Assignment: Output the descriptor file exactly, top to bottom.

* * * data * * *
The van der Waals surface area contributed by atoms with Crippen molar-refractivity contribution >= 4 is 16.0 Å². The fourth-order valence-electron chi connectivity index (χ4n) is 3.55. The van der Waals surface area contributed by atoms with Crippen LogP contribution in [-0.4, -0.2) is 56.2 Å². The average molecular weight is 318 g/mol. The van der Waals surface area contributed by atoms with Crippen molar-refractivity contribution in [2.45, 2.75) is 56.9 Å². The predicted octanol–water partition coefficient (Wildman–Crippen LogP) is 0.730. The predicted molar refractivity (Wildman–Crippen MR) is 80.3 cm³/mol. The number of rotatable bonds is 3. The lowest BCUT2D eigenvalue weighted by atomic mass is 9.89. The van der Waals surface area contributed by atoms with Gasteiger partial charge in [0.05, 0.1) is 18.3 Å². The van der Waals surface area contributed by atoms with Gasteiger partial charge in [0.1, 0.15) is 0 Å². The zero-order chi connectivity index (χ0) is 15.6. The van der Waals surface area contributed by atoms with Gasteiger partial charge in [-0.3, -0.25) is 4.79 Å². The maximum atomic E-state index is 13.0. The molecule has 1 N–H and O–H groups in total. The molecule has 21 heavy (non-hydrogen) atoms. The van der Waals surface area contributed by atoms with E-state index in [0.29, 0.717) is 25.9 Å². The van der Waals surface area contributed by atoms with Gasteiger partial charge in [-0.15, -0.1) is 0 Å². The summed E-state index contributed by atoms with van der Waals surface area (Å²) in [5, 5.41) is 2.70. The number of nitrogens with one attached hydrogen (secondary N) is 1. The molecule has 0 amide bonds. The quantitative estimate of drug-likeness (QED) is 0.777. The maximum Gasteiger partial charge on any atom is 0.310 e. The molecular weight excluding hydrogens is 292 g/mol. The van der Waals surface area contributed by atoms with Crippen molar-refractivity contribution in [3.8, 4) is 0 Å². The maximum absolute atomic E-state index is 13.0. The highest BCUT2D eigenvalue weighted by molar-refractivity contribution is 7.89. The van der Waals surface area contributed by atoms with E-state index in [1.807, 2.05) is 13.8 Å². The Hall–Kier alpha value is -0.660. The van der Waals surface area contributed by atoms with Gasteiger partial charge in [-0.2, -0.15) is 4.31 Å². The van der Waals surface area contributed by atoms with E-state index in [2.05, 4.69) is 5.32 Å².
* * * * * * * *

The van der Waals surface area contributed by atoms with Crippen molar-refractivity contribution >= 4 is 16.0 Å². The fourth-order valence-electron chi connectivity index (χ4n) is 3.55. The van der Waals surface area contributed by atoms with Crippen LogP contribution in [-0.4, -0.2) is 56.2 Å². The average molecular weight is 318 g/mol. The van der Waals surface area contributed by atoms with Crippen molar-refractivity contribution in [2.45, 2.75) is 56.9 Å². The predicted octanol–water partition coefficient (Wildman–Crippen LogP) is 0.730. The predicted molar refractivity (Wildman–Crippen MR) is 80.3 cm³/mol. The number of rotatable bonds is 3. The lowest BCUT2D eigenvalue weighted by atomic mass is 9.89. The van der Waals surface area contributed by atoms with Gasteiger partial charge in [0.05, 0.1) is 18.3 Å². The van der Waals surface area contributed by atoms with Gasteiger partial charge in [0.1, 0.15) is 0 Å². The zero-order chi connectivity index (χ0) is 15.6. The van der Waals surface area contributed by atoms with Gasteiger partial charge in [-0.3, -0.25) is 4.79 Å². The maximum atomic E-state index is 13.0. The molecule has 1 N–H and O–H groups in total. The molecule has 21 heavy (non-hydrogen) atoms. The van der Waals surface area contributed by atoms with E-state index in [0.29, 0.717) is 25.9 Å². The van der Waals surface area contributed by atoms with Gasteiger partial charge in [-0.15, -0.1) is 0 Å². The summed E-state index contributed by atoms with van der Waals surface area (Å²) in [5, 5.41) is 2.70. The number of nitrogens with one attached hydrogen (secondary N) is 1. The molecule has 0 amide bonds. The quantitative estimate of drug-likeness (QED) is 0.777. The maximum Gasteiger partial charge on any atom is 0.310 e. The molecular weight excluding hydrogens is 292 g/mol. The van der Waals surface area contributed by atoms with Crippen molar-refractivity contribution in [3.8, 4) is 0 Å². The maximum absolute atomic E-state index is 13.0. The highest BCUT2D eigenvalue weighted by molar-refractivity contribution is 7.89. The van der Waals surface area contributed by atoms with E-state index in [1.807, 2.05) is 13.8 Å². The Hall–Kier alpha value is -0.660. The van der Waals surface area contributed by atoms with Gasteiger partial charge in [-0.2, -0.15) is 4.31 Å². The van der Waals surface area contributed by atoms with E-state index in [2.05, 4.69) is 5.32 Å².